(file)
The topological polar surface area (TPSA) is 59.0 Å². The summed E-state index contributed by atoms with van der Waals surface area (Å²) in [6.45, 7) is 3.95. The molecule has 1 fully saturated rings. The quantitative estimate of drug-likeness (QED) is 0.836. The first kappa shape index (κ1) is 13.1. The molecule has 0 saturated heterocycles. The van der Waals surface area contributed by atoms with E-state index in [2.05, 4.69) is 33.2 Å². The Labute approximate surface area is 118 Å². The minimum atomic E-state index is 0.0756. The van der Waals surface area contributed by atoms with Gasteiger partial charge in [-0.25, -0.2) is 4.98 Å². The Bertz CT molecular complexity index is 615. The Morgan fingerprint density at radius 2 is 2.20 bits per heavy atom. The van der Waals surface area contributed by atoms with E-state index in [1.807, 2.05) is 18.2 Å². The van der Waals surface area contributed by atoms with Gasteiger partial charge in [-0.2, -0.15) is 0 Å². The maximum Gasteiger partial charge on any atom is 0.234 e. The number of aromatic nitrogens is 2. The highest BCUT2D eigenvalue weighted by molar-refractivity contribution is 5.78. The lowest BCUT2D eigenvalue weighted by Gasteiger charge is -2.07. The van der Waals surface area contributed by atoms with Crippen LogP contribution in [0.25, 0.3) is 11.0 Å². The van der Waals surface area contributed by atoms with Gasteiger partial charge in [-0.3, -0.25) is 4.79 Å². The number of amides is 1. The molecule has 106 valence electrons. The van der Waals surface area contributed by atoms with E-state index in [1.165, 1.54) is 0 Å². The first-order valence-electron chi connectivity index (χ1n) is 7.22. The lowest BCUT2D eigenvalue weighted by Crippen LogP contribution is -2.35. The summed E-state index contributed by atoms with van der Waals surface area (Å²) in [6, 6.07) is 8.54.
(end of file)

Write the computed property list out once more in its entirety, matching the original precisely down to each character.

The topological polar surface area (TPSA) is 59.0 Å². The summed E-state index contributed by atoms with van der Waals surface area (Å²) in [6.45, 7) is 3.95. The molecule has 1 fully saturated rings. The quantitative estimate of drug-likeness (QED) is 0.836. The first kappa shape index (κ1) is 13.1. The molecule has 0 saturated heterocycles. The van der Waals surface area contributed by atoms with E-state index in [2.05, 4.69) is 33.2 Å². The Labute approximate surface area is 118 Å². The minimum atomic E-state index is 0.0756. The van der Waals surface area contributed by atoms with Gasteiger partial charge in [-0.25, -0.2) is 4.98 Å². The Bertz CT molecular complexity index is 615. The Morgan fingerprint density at radius 2 is 2.20 bits per heavy atom. The van der Waals surface area contributed by atoms with E-state index in [1.807, 2.05) is 18.2 Å². The van der Waals surface area contributed by atoms with Gasteiger partial charge in [-0.2, -0.15) is 0 Å². The maximum Gasteiger partial charge on any atom is 0.234 e. The number of aromatic nitrogens is 2. The highest BCUT2D eigenvalue weighted by molar-refractivity contribution is 5.78. The lowest BCUT2D eigenvalue weighted by Gasteiger charge is -2.07. The van der Waals surface area contributed by atoms with Crippen LogP contribution in [0.25, 0.3) is 11.0 Å². The van der Waals surface area contributed by atoms with Gasteiger partial charge in [-0.3, -0.25) is 4.79 Å². The number of amides is 1. The molecule has 106 valence electrons. The van der Waals surface area contributed by atoms with E-state index in [1.165, 1.54) is 0 Å². The first-order valence-electron chi connectivity index (χ1n) is 7.22. The lowest BCUT2D eigenvalue weighted by Crippen LogP contribution is -2.35. The summed E-state index contributed by atoms with van der Waals surface area (Å²) in [6, 6.07) is 8.54.